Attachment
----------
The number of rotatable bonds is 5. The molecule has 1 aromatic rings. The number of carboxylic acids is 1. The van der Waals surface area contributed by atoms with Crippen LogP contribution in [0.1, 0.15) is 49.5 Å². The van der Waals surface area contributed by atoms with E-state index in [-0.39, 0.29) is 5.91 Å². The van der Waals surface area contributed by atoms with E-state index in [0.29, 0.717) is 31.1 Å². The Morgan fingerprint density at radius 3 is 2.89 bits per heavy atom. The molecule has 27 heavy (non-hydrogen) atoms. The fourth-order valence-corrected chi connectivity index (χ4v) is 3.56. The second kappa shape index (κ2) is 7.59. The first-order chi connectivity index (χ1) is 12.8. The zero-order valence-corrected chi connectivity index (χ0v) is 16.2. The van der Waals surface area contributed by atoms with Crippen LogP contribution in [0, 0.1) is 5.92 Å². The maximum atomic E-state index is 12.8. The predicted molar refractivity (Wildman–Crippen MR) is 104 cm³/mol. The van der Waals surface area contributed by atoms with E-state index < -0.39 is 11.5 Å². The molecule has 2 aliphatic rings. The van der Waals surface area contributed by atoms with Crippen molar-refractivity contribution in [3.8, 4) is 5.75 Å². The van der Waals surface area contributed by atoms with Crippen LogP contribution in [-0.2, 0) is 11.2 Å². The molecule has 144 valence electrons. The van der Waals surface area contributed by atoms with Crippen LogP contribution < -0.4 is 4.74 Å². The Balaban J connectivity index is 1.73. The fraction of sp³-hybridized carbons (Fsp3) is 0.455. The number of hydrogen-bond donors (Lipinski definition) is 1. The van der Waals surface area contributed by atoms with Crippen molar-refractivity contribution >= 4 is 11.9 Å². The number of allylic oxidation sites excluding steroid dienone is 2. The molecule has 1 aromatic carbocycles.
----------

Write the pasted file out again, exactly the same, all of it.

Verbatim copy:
The number of rotatable bonds is 5. The molecule has 1 aromatic rings. The number of carboxylic acids is 1. The van der Waals surface area contributed by atoms with Crippen LogP contribution in [0.1, 0.15) is 49.5 Å². The van der Waals surface area contributed by atoms with E-state index in [-0.39, 0.29) is 5.91 Å². The van der Waals surface area contributed by atoms with E-state index in [0.29, 0.717) is 31.1 Å². The Morgan fingerprint density at radius 3 is 2.89 bits per heavy atom. The molecule has 27 heavy (non-hydrogen) atoms. The fourth-order valence-corrected chi connectivity index (χ4v) is 3.56. The second kappa shape index (κ2) is 7.59. The first-order chi connectivity index (χ1) is 12.8. The zero-order valence-corrected chi connectivity index (χ0v) is 16.2. The van der Waals surface area contributed by atoms with Crippen LogP contribution in [0, 0.1) is 5.92 Å². The maximum atomic E-state index is 12.8. The predicted molar refractivity (Wildman–Crippen MR) is 104 cm³/mol. The van der Waals surface area contributed by atoms with E-state index < -0.39 is 11.5 Å². The molecule has 2 aliphatic rings. The van der Waals surface area contributed by atoms with Crippen molar-refractivity contribution in [3.8, 4) is 5.75 Å². The van der Waals surface area contributed by atoms with Crippen LogP contribution in [-0.2, 0) is 11.2 Å². The molecule has 144 valence electrons. The van der Waals surface area contributed by atoms with Crippen LogP contribution < -0.4 is 4.74 Å². The Balaban J connectivity index is 1.73. The fraction of sp³-hybridized carbons (Fsp3) is 0.455. The number of hydrogen-bond donors (Lipinski definition) is 1. The van der Waals surface area contributed by atoms with Crippen molar-refractivity contribution >= 4 is 11.9 Å². The number of allylic oxidation sites excluding steroid dienone is 2. The molecule has 1 aromatic carbocycles.